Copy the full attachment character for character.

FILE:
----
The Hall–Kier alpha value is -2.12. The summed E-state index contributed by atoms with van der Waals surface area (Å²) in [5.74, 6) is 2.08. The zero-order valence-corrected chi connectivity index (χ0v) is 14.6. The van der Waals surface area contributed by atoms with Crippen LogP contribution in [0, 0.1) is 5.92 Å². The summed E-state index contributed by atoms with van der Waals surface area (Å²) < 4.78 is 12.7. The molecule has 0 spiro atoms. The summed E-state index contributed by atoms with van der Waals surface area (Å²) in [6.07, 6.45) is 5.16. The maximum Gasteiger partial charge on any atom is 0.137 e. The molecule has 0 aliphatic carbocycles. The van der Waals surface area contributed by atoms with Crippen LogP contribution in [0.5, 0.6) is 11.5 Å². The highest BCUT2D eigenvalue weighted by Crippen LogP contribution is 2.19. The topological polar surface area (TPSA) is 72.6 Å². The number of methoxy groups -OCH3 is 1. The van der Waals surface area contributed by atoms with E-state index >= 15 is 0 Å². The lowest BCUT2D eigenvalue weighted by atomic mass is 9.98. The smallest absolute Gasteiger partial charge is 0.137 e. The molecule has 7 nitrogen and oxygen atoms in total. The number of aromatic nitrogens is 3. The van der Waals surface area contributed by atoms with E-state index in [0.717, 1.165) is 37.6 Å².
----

The Hall–Kier alpha value is -2.12. The summed E-state index contributed by atoms with van der Waals surface area (Å²) in [5.74, 6) is 2.08. The zero-order valence-corrected chi connectivity index (χ0v) is 14.6. The van der Waals surface area contributed by atoms with Crippen LogP contribution in [0, 0.1) is 5.92 Å². The summed E-state index contributed by atoms with van der Waals surface area (Å²) < 4.78 is 12.7. The molecule has 0 spiro atoms. The summed E-state index contributed by atoms with van der Waals surface area (Å²) in [6.07, 6.45) is 5.16. The maximum Gasteiger partial charge on any atom is 0.137 e. The molecule has 0 aliphatic carbocycles. The van der Waals surface area contributed by atoms with Crippen LogP contribution in [0.5, 0.6) is 11.5 Å². The highest BCUT2D eigenvalue weighted by Crippen LogP contribution is 2.19. The topological polar surface area (TPSA) is 72.6 Å². The number of methoxy groups -OCH3 is 1. The van der Waals surface area contributed by atoms with E-state index >= 15 is 0 Å². The lowest BCUT2D eigenvalue weighted by atomic mass is 9.98. The smallest absolute Gasteiger partial charge is 0.137 e. The molecule has 7 nitrogen and oxygen atoms in total. The number of aromatic nitrogens is 3. The van der Waals surface area contributed by atoms with E-state index in [0.717, 1.165) is 37.6 Å².